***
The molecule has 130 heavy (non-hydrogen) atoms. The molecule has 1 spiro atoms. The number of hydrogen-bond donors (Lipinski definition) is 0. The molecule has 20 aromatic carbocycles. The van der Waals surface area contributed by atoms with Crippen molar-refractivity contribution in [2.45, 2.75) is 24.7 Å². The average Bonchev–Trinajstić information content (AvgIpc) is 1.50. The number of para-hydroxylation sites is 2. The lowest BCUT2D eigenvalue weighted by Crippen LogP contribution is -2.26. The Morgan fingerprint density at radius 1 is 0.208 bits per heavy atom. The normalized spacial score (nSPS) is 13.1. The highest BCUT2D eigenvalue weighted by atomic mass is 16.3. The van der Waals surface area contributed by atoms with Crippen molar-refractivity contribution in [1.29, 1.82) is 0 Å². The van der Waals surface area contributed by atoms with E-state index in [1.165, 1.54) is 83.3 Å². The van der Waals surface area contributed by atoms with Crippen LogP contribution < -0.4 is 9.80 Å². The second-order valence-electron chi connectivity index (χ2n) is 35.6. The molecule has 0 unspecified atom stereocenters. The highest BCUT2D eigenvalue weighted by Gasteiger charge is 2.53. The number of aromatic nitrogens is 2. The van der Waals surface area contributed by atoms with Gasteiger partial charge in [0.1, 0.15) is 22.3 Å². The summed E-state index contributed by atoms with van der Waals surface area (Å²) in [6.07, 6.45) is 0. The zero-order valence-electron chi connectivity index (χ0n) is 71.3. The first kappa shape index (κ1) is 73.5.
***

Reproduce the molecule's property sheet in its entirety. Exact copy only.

The molecule has 130 heavy (non-hydrogen) atoms. The molecule has 1 spiro atoms. The number of hydrogen-bond donors (Lipinski definition) is 0. The molecule has 20 aromatic carbocycles. The van der Waals surface area contributed by atoms with Crippen molar-refractivity contribution in [2.45, 2.75) is 24.7 Å². The average Bonchev–Trinajstić information content (AvgIpc) is 1.50. The number of para-hydroxylation sites is 2. The lowest BCUT2D eigenvalue weighted by Crippen LogP contribution is -2.26. The Morgan fingerprint density at radius 1 is 0.208 bits per heavy atom. The normalized spacial score (nSPS) is 13.1. The highest BCUT2D eigenvalue weighted by atomic mass is 16.3. The van der Waals surface area contributed by atoms with Crippen molar-refractivity contribution in [1.29, 1.82) is 0 Å². The van der Waals surface area contributed by atoms with E-state index in [1.165, 1.54) is 83.3 Å². The van der Waals surface area contributed by atoms with Crippen LogP contribution < -0.4 is 9.80 Å². The second-order valence-electron chi connectivity index (χ2n) is 35.6. The molecule has 0 unspecified atom stereocenters. The highest BCUT2D eigenvalue weighted by Gasteiger charge is 2.53. The number of aromatic nitrogens is 2. The van der Waals surface area contributed by atoms with Gasteiger partial charge in [0.1, 0.15) is 22.3 Å². The summed E-state index contributed by atoms with van der Waals surface area (Å²) in [6.07, 6.45) is 0. The zero-order valence-electron chi connectivity index (χ0n) is 71.3. The first kappa shape index (κ1) is 73.5.